The vow also set into motion a lifelong relationship between the child and his new guardian, who had Michael baptized at a local church and made into an altar boy to hide his background, Stolowitzky said. At the same time, he added quickly, she constantly reminded him of his Jewish identity, making him aware of each Jewish holiday as it was being observed.
To this day, Stolowitzky chuckles at the memory of sprinkling “holy water” on German officers visiting the church, saying, “If only they knew who was spraying them.” His only friends during the war years were, of course, Christian, he said. All the Jewish friends he might have ended up “in the [city’s Jewish] ghetto.”
After the war, the pair spent two years at a displaced-persons camp in Germany — a period that ended in 1947, when members of the Haganah placed both on the Exodus, the ship whose ill-fated voyage to Palestine has entered the annals of history. Originally, Stolowitzky said, the Haganah balked when it came to putting Babilinska on the ship, saying they wanted to reserve every bit of space for Jews. But the governess threatened to inform the press, and the Haganah’s members “changed their minds. She was a very forceful lady, as you can imagine.”
Once aboard the Exodus, Michael, then 11, witnessed the behavior of British authorities, who, at the time, were still enforcing tight restrictions on Jewish immigration to Palestine. As the ship traveled through the Mediterranean, six British destroyers escorted the boat and British soldiers eventually tried to board it, but many of the 4,500 passengers fought them off.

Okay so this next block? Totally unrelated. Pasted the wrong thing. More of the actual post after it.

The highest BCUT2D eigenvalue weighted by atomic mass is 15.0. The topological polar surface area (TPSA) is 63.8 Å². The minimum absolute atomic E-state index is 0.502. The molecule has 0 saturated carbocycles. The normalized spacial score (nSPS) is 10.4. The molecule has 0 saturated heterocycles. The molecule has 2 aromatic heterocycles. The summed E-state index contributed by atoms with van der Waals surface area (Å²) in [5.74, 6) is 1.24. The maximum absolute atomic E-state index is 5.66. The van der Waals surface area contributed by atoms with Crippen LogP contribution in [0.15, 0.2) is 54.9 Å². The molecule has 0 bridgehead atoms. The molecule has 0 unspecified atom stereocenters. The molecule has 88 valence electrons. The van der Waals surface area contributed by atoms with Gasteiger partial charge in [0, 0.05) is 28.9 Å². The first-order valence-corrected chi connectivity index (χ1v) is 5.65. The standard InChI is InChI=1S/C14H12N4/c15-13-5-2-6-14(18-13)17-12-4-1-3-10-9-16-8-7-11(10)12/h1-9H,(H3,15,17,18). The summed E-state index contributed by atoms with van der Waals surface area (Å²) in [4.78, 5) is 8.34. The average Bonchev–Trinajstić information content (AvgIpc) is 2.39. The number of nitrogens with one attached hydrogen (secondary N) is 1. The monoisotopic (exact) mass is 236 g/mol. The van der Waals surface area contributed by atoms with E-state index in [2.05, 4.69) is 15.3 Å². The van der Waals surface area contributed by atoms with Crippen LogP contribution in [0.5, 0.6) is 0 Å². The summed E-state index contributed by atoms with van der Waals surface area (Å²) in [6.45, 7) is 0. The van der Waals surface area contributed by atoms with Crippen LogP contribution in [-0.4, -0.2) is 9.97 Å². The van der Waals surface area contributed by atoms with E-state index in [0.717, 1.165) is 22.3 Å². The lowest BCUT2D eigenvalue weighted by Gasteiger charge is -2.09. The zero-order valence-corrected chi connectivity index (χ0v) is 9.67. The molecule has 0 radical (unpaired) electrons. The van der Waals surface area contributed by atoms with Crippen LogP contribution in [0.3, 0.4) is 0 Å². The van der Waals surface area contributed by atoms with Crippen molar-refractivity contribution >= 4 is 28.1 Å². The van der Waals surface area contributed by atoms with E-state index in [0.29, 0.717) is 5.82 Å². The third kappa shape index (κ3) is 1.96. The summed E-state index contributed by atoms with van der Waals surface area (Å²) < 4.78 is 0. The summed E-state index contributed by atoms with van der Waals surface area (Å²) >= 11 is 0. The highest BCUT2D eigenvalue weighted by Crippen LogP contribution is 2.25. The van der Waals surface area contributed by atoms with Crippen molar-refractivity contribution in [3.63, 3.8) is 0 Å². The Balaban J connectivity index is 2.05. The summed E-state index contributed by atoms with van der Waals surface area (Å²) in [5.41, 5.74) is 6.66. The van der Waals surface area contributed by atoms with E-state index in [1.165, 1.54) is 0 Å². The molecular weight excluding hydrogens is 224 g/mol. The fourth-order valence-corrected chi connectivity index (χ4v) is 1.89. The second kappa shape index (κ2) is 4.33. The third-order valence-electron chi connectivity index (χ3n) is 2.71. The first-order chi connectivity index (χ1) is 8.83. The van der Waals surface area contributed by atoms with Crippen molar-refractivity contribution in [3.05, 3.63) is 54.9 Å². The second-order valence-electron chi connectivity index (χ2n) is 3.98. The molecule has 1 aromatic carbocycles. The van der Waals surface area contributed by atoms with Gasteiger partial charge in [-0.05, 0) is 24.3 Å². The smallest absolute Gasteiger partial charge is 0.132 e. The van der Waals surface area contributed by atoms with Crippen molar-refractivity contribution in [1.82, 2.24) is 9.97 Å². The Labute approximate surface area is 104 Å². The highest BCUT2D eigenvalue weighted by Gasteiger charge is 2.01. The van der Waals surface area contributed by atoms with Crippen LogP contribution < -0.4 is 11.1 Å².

Ultimately, the British opened fire, killing three Jews and wounding 100 — a battle broadcast throughout the world by the ship’s crew. The crew surrendered only after the British threatened to sink the Exodus, which was finally sent back to Germany, where club-wielding British troops forced the displaced persons off the ship.
Looking back, Stolowitzky said he remembers both the conditions of the voyage — “it felt like a sardine can,” he recalled — and the fighting between passengers and British soldiers. He and Babilinska even took part in the fighting, he said, adding that they threw “cans, potatoes and bottles” at the troops.
Stolowitzky also remembers opening “my blue eyes” as the Exodus stood within sight of Haifa, where residents expressed their solidarity by waving white sheets from their balconies and singing “Hatikvah.” “I never cried during the Holocaust,” he said, but “I cried here, seeing the Promised Land.”